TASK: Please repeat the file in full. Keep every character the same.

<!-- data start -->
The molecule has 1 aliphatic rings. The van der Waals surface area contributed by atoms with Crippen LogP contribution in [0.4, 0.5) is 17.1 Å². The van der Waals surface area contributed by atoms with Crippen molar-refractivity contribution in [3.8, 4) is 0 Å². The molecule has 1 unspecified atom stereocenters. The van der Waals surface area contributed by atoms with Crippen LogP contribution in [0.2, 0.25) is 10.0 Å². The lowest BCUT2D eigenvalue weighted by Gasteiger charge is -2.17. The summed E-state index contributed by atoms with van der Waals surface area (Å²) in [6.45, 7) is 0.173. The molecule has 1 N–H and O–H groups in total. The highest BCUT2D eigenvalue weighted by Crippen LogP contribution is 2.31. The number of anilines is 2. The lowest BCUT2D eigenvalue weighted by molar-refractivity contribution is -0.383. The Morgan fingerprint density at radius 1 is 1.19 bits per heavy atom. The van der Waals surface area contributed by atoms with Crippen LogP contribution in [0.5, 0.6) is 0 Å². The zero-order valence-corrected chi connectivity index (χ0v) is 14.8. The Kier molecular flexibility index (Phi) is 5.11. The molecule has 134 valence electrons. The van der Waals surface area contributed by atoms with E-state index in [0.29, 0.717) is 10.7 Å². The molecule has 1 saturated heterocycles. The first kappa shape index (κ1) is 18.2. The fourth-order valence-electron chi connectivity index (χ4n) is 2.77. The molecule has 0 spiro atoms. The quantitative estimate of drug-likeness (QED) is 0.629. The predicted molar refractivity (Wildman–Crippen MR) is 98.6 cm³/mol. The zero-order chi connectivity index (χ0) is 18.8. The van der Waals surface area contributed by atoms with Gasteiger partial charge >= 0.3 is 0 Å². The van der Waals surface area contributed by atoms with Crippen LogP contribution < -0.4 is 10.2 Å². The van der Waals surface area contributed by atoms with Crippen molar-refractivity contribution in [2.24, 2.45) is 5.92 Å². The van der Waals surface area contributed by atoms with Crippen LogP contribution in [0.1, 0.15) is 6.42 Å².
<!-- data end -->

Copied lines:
The molecule has 1 aliphatic rings. The van der Waals surface area contributed by atoms with Crippen LogP contribution in [0.4, 0.5) is 17.1 Å². The van der Waals surface area contributed by atoms with Crippen molar-refractivity contribution in [3.8, 4) is 0 Å². The molecule has 1 unspecified atom stereocenters. The van der Waals surface area contributed by atoms with Crippen LogP contribution in [0.2, 0.25) is 10.0 Å². The lowest BCUT2D eigenvalue weighted by Gasteiger charge is -2.17. The summed E-state index contributed by atoms with van der Waals surface area (Å²) in [6.45, 7) is 0.173. The molecule has 1 N–H and O–H groups in total. The highest BCUT2D eigenvalue weighted by Crippen LogP contribution is 2.31. The number of anilines is 2. The lowest BCUT2D eigenvalue weighted by molar-refractivity contribution is -0.383. The Morgan fingerprint density at radius 1 is 1.19 bits per heavy atom. The van der Waals surface area contributed by atoms with Crippen LogP contribution in [0.5, 0.6) is 0 Å². The zero-order valence-corrected chi connectivity index (χ0v) is 14.8. The Kier molecular flexibility index (Phi) is 5.11. The molecule has 134 valence electrons. The van der Waals surface area contributed by atoms with E-state index in [0.29, 0.717) is 10.7 Å². The molecule has 1 saturated heterocycles. The first kappa shape index (κ1) is 18.2. The fourth-order valence-electron chi connectivity index (χ4n) is 2.77. The molecule has 0 spiro atoms. The quantitative estimate of drug-likeness (QED) is 0.629. The predicted molar refractivity (Wildman–Crippen MR) is 98.6 cm³/mol. The zero-order chi connectivity index (χ0) is 18.8. The van der Waals surface area contributed by atoms with Gasteiger partial charge >= 0.3 is 0 Å². The van der Waals surface area contributed by atoms with Crippen LogP contribution < -0.4 is 10.2 Å². The van der Waals surface area contributed by atoms with Crippen molar-refractivity contribution in [2.24, 2.45) is 5.92 Å². The van der Waals surface area contributed by atoms with Crippen LogP contribution in [0.1, 0.15) is 6.42 Å².